Belize Holds COCESNA Presidency - Rehabilitation for Belize’s Second Busiest Airport
Friday, December 17, was a big day for civil aviation in Belize. Officials of the Ministry of Tourism and Civil Aviation and the Belize Airports Authority (BAA) made their way to San Pedro to take part in the 164th Board of Directors Ordinary Meeting of the Central American Corporation for Air Navigation Services (COCESNA).
COCESNA has the exclusive rights to provide air traffic services, aeronautical telecommunications and radio navigation aids for international civil aviation in the territories of member states. Those are primarily for flights above 20,000 feet. The member states are Belize, Costa Rica, El Salvador, Guatemala, Honduras and Nicaragua.
COCESNA also contributes in Flight Safety Oversight and provides training at its aeronautical institution for personnel of its Member States. The Chief Executive Officer in the Ministry of Civil Aviation and Director of Civil Aviation are the Belize representatives on the corporation’s Board of Directors- a board for which Belize now holds the presidency.
However, in this case the perks preceded the position. On Thursday, December 16, officials of the Ministry of Civil Aviation, Belize Airports Authority and COCESNA gathered at the San Pedro Airstrip to break ground on a 3.1 million dollar rehabilitation project. The San Pedro Airstrip is the second busiest in the country, second only to the Phillip Goldson International Airport. While it has come a long way from the hand chopped bushy surface it once was, the airstrip needs more input for the service it puts out.
Kenworth Tillett, General Manager of the Airports Authority, was unusually lost for words at the groundbreaking ceremony. He thanked COCESNA for the partnership; his colleagues at BAA for the hard work in drafting the proposal and the Ministry for its support. Tillett told the Guardian that the rehabilitation project includes an upgraded landing strip, security fencing, and larger parking area for private aircrafts, adequate lighting for emergency night-landings and a general enhancement of the safety and security features on the compound. According to Tillett, the landing strip will be elevated about four to five inches and it will be widened by thirty feet. It will be paved with “hot mix” for greater durability. The new parking is because of the increase traffic at the airstrip causing a congested environment. As it is right now, pedestrians from outside the airstrip, and even motorists, can easily access the compound. That is an extremely dangerous situation; however, the new security fencing will put an end to it. Lights will finally be installed so the country’s second busiest airstrip will no longer have to shut down as the sun sets.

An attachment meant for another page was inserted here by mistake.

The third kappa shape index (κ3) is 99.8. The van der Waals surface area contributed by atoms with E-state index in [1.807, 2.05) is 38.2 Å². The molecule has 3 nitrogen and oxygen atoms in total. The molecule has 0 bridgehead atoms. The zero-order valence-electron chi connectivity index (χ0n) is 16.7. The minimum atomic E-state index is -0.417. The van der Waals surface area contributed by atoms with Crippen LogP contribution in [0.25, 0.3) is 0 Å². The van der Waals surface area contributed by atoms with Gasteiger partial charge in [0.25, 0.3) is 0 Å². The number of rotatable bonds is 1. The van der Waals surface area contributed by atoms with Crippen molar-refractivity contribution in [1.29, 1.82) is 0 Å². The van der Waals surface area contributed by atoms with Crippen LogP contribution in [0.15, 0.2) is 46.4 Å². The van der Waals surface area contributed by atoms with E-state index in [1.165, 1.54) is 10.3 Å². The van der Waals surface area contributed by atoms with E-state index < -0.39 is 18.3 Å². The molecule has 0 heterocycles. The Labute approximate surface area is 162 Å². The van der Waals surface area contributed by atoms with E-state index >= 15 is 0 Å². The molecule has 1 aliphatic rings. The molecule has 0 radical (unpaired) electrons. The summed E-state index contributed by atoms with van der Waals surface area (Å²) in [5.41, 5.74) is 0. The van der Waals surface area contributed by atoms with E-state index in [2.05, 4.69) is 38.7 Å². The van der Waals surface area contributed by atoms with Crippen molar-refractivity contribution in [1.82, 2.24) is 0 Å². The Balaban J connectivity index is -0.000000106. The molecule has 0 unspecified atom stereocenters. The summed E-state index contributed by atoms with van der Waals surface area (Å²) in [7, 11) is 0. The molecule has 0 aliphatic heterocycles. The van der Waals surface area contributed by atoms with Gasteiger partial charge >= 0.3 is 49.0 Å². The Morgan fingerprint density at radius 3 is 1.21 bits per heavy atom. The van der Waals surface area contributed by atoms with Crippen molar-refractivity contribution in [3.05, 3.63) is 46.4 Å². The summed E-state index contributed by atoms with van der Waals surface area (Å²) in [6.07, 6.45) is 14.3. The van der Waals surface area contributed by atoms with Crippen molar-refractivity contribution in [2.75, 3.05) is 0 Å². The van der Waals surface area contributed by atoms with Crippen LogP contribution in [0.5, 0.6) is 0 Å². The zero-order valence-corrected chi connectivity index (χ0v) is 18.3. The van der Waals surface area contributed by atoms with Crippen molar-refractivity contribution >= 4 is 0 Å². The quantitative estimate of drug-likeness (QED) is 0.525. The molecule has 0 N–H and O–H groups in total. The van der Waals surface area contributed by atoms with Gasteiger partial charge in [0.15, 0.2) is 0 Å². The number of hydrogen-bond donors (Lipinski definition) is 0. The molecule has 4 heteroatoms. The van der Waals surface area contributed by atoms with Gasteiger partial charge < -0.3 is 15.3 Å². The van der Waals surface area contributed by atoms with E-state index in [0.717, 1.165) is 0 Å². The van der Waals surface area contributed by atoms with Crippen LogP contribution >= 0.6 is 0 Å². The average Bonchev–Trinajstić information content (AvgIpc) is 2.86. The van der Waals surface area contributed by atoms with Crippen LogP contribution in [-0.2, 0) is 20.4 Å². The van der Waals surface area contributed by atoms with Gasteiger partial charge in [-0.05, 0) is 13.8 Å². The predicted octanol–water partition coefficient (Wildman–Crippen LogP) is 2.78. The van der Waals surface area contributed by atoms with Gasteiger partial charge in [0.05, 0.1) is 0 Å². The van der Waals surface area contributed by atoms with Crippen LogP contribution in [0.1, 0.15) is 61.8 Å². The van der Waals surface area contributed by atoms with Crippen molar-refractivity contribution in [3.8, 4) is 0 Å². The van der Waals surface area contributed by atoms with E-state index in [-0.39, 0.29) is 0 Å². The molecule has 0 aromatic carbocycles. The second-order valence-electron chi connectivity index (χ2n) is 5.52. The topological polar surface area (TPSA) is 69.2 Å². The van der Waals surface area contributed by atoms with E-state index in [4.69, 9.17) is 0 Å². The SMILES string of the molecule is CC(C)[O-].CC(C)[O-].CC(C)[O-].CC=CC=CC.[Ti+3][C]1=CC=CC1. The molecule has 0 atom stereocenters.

Minister of Tourism and Civil Aviation Manuel Heredia said that the project should create numerous jobs for San Pedro locals. The rehabilitation itself will create an initial 100 jobs. He said that improvement of the facilities will coincide with improvement in services. Therefore, that too will require more employment. Minister Heredia also spoke briefly about the renaming of the airstrip- the John Grief II Airport. John Grief II was a fighter pilot who came to Belize and fell in love with a San Pedrana. He later married her and eventually moved the family to San Pedro and landed the first plane on the island. He had a vision for the island and was key to the development of air traffic and tourism development in San Pedro. He also established the first hotel for tourists on the island. His son, John Grief III, spoke briefly at the ceremony. He said, “Bringing tourists to the laid back Island of San Pedro was one of my father’s dream, he wanted to take them away from hustle and bustle of the city.” John smiled and referred to the high security SICA meeting in saying, “Not knowing that he would be actually bringing them to the hustle and bustle.”
The rehabilitation project which is a joint effort by BAA and COCESNA will be spearheaded by Thurton and Associates. The Guardian